Bill Duncan Passes

| October 19, 2013 | 1 Comment

Bill Duncan - photo by Dave Payne SrWest Virginian William Denver Duncan, two-time Blue Grass Boy and life-long grasser, passed away this morning just after noon at his home in Liberty, WV. Known professionally as Bill, as he was to family and friends, Duncan was 84 years of age.

Bill played guitar for Monroe in two brief stints, first in 1957 and again in 1960. Though he was never included in a Blue Grass Boys recording sessions, he did perform several times on the Grand Ole Opry with Monroe, and on the Ernest Tubb Records show.

A Scene Near My Country Home - Bill DuncanBill had previously recorded with Don Sowards in the Harmony Mountain Boys on King Records. After returning from Monroe’s band, Don and The Harmony Mountain Boys released an LP titled A Scene Near My Country Home. Duncan and Sowards also performed together as the Laurel Mountain Boys.

Later in his life, he performed with his son William for 20 years as the West Virginia Boys.

In a 2008 interview with Dave Payne in the Parkersburg, WV News & Sentinel, Duncan shared some wonderful stories from his many years in bluegrass, including this clasic story from his time with Monroe.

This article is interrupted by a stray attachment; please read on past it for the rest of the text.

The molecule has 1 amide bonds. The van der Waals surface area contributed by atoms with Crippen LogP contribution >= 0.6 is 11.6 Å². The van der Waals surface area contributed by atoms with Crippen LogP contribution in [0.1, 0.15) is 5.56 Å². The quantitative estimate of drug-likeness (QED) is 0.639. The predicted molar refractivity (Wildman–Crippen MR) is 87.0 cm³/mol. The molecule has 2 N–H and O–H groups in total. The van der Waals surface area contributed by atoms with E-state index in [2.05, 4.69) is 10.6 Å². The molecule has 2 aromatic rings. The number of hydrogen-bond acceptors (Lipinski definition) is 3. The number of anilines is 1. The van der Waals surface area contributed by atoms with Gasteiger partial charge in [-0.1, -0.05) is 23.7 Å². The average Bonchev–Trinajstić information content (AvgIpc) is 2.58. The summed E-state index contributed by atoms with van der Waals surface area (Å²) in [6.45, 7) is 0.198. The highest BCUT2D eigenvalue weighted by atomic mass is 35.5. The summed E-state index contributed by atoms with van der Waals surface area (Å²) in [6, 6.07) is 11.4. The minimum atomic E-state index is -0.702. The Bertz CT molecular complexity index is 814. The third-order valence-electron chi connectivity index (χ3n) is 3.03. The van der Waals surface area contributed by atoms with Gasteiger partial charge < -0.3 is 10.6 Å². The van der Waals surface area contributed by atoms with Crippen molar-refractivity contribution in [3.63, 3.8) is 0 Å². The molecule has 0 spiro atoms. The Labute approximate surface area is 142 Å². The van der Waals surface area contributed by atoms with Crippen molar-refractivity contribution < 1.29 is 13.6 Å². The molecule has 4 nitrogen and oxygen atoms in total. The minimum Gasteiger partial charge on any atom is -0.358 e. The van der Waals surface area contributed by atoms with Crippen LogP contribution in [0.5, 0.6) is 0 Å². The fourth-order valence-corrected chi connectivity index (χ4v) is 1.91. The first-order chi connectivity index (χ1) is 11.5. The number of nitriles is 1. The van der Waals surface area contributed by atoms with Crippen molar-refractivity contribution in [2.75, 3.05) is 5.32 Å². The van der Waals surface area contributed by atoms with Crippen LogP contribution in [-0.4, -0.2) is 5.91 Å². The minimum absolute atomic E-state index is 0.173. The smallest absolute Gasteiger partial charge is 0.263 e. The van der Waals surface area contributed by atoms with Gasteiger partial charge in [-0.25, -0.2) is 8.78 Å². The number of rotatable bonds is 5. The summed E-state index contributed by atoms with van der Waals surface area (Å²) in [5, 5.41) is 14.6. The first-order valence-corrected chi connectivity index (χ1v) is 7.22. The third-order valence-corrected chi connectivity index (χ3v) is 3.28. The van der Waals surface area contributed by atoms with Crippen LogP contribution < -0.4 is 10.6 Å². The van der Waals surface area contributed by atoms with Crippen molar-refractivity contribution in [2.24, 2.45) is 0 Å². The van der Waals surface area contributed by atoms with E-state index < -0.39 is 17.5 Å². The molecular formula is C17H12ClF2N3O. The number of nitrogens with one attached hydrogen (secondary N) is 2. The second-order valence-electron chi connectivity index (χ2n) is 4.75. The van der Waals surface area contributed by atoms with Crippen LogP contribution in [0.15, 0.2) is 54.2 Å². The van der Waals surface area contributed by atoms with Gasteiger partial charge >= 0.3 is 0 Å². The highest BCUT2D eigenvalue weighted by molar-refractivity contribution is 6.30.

Bill Duncan sings on WSM“He didn’t talk much and he was all business. When he was through with a song, he had in mind what he was going to do next. He’d hit the mandolin on that chord and if you turned your head, you didn’t know where he was going to be. I remember on the Grand Ol’ Opry, Joe and Kenny were playing twin fiddles, on ‘Rose of Old Kentucky’ I knew he played it in B. But I was talking to George Jones and when I went to put the clamp (capo) on in (the key of) B, I put it on B flat. My microphone was high and the guitar was picking up something fierce. Bill recognized it right away and dropped to B flat to match the guitar. When the fiddles came in, they stayed right in B. After it was over, he jumped on them and ate them all up bad. I said ‘Bill, it was my fault. I’m the one who made the mistake.’ Bill said ‘I pay them for first-class musicians. When they heard that guitar in B flat, they should have played the same.”

Read the full article online.

The family is making funeral arrangements this afternoon.

R.I.P, Bill Duncan.

John Lawless

John had served as primary author and editor for The Bluegrass Blog from its launch in 2006 until being folded into Bluegrass Today in September of 2011. He continues in that capacity here, managing a strong team of columnists and correspondents.

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